The history of the Village of Tugaske goes hand in hand with the history of the Rural Municipality of Huron. According to the book Tugaske: Good Land - Good Water - Good People , there has been some ranching along the Qu'Appelle Valley since as early as 1890, but it was by 1904 that eighty settlers moved into the district, coming from Craik on the north, and Caron and Mortlach on the south. In the following two years another 150 settlers arrived, "and by the time the train puffed its way through, much of the country was taken up."
In 1908 territorial units of nine townships, on the average, were established and these units are the basis of our municipalities today. It was at a meeting on August 01, 1910, that a resolution was proposed to hold an election to vote for or against the forming of a municipality. There is no record of the election , but the first meeting as a Rural Municipality was held in the Tugaske Town Hall, January 16, 1911.
Meanwhile, when the Moose Jaw to Outlook (Macklin) railroad grade went through in 1908 and the tracks were laid, the north-east quarter of section 13, range 3, township 22, west of the third meridian, was set apart by the Canadian Pacific Railway as a townsite, and the CPR assigned the name "Tugaske" to this location. There were already businesses in operation here in anticipation of the coming of the railroad. Indignant citizens met to protest the name, which had a Russian sound, but the CPR pointed out that they had already printed maps, timetables and tickets using the name "Tugaske", and it would be very inconvenient to change it. It was explained that the word "Tugaske" was a Cree Indian name meaning flat land. (Some claimed it meant good land or good water). The Tugaske Board of Trade immediately seized on this explanation and posted a sign near the railroad, just outside the town, where it could be read by passengers on the train as it went by, reading - "Tugaske means good land, good water and good people."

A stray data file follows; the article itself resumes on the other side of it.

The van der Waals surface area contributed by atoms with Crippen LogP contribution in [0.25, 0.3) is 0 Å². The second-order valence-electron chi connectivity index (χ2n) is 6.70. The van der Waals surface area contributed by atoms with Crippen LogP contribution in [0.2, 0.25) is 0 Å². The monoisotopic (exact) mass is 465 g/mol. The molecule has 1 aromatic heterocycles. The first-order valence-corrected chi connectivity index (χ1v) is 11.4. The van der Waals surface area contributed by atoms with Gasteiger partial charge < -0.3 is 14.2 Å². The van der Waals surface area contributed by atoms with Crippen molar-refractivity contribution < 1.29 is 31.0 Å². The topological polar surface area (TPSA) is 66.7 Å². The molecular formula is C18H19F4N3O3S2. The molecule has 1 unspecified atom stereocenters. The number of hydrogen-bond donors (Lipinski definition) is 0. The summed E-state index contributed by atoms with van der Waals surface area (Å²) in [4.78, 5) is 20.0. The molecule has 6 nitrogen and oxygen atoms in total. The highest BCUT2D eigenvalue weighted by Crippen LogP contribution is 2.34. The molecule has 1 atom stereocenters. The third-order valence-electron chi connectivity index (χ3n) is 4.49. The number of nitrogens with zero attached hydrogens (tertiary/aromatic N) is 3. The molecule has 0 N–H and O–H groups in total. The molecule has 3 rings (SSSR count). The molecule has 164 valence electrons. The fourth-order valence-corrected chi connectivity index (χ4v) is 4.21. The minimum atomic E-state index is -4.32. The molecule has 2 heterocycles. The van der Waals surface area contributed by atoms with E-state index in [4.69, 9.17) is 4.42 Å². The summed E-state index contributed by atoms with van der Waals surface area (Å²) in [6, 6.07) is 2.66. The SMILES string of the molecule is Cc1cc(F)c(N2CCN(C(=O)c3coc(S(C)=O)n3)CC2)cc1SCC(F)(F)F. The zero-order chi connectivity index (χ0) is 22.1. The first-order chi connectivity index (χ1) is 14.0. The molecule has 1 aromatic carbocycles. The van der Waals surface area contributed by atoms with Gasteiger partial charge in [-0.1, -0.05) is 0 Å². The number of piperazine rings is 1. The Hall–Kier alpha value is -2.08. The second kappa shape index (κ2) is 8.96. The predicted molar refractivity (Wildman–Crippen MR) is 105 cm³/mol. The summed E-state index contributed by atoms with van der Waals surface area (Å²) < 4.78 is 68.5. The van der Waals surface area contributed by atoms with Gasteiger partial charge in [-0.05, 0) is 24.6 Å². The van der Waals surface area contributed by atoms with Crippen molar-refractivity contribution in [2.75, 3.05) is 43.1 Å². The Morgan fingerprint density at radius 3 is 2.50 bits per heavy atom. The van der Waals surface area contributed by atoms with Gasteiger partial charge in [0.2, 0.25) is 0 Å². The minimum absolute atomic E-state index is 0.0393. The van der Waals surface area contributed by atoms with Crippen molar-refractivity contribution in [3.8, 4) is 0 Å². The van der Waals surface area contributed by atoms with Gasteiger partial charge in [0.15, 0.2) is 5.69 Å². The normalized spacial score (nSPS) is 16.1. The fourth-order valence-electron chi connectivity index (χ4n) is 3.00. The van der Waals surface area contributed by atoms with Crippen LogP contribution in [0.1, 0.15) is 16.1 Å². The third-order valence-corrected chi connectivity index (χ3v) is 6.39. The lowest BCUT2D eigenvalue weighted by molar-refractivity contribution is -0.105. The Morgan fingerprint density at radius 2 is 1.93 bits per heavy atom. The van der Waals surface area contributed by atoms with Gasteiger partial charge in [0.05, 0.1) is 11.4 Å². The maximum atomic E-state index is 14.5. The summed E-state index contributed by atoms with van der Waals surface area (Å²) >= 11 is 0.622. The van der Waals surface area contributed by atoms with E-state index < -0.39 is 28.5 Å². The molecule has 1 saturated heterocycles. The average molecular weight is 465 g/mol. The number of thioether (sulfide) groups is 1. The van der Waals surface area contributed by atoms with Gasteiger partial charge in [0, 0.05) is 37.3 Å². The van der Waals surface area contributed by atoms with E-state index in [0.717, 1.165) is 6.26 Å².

In the next year, a letter from the Municipal Commissioner under the date of May 7, 1909 wrote: "that on the N.E.quarter of section 13-22-2W3rd there be erected a village under the village act and do assign the name of the Village of Tugaske. First nominations for council members to be held May 19, 1909. J.D. Munroe to be returning officer. The first council meeting to be held on June 2, 1909 at 6 p.m. at Turners Hall". Signed by G.P.McNabb.
The history goes on until today. As many other towns and villages in the prairies, we had our boom time, as well as a more recent decline in population numbers. In the 1970's the village was flooded by the spring snow melt, swept by a cyclone, and suffered a five-day blizzard. But it survived, and continues to do so... with its good land, good water and good people!
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